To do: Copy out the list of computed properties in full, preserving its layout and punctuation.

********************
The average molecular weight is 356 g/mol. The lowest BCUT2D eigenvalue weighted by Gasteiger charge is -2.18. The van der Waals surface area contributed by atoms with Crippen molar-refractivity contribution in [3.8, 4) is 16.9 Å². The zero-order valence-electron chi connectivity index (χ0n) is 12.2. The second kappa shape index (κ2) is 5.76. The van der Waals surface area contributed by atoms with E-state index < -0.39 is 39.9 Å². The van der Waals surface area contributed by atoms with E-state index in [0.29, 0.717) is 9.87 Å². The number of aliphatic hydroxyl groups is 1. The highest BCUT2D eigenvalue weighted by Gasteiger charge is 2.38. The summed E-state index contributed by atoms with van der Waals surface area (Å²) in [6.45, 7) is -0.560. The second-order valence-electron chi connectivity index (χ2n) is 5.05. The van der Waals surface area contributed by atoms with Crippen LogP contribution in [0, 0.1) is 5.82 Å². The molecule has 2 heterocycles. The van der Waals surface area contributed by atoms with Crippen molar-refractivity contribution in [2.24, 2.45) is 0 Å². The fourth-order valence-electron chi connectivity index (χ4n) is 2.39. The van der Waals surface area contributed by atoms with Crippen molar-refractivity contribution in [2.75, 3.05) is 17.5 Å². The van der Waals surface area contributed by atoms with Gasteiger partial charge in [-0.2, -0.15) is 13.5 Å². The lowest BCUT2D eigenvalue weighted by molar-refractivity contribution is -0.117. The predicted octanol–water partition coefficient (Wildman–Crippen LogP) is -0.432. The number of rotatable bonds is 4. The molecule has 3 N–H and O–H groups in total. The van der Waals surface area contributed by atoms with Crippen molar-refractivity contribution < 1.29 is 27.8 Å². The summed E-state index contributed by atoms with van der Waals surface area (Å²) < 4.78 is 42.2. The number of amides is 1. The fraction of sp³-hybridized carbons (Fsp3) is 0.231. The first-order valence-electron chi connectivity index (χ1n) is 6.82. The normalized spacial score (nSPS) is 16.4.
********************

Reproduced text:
The average molecular weight is 356 g/mol. The lowest BCUT2D eigenvalue weighted by Gasteiger charge is -2.18. The van der Waals surface area contributed by atoms with Crippen molar-refractivity contribution in [3.8, 4) is 16.9 Å². The zero-order valence-electron chi connectivity index (χ0n) is 12.2. The second kappa shape index (κ2) is 5.76. The van der Waals surface area contributed by atoms with E-state index < -0.39 is 39.9 Å². The van der Waals surface area contributed by atoms with E-state index in [0.29, 0.717) is 9.87 Å². The number of aliphatic hydroxyl groups is 1. The highest BCUT2D eigenvalue weighted by Gasteiger charge is 2.38. The summed E-state index contributed by atoms with van der Waals surface area (Å²) in [6.45, 7) is -0.560. The second-order valence-electron chi connectivity index (χ2n) is 5.05. The van der Waals surface area contributed by atoms with Crippen LogP contribution in [0, 0.1) is 5.82 Å². The molecule has 2 heterocycles. The van der Waals surface area contributed by atoms with Crippen molar-refractivity contribution in [2.24, 2.45) is 0 Å². The fourth-order valence-electron chi connectivity index (χ4n) is 2.39. The van der Waals surface area contributed by atoms with Crippen molar-refractivity contribution in [2.75, 3.05) is 17.5 Å². The van der Waals surface area contributed by atoms with Gasteiger partial charge in [-0.2, -0.15) is 13.5 Å². The lowest BCUT2D eigenvalue weighted by molar-refractivity contribution is -0.117. The predicted octanol–water partition coefficient (Wildman–Crippen LogP) is -0.432. The number of rotatable bonds is 4. The molecule has 3 N–H and O–H groups in total. The van der Waals surface area contributed by atoms with Crippen molar-refractivity contribution < 1.29 is 27.8 Å². The summed E-state index contributed by atoms with van der Waals surface area (Å²) < 4.78 is 42.2. The number of amides is 1. The fraction of sp³-hybridized carbons (Fsp3) is 0.231. The first-order valence-electron chi connectivity index (χ1n) is 6.82. The normalized spacial score (nSPS) is 16.4.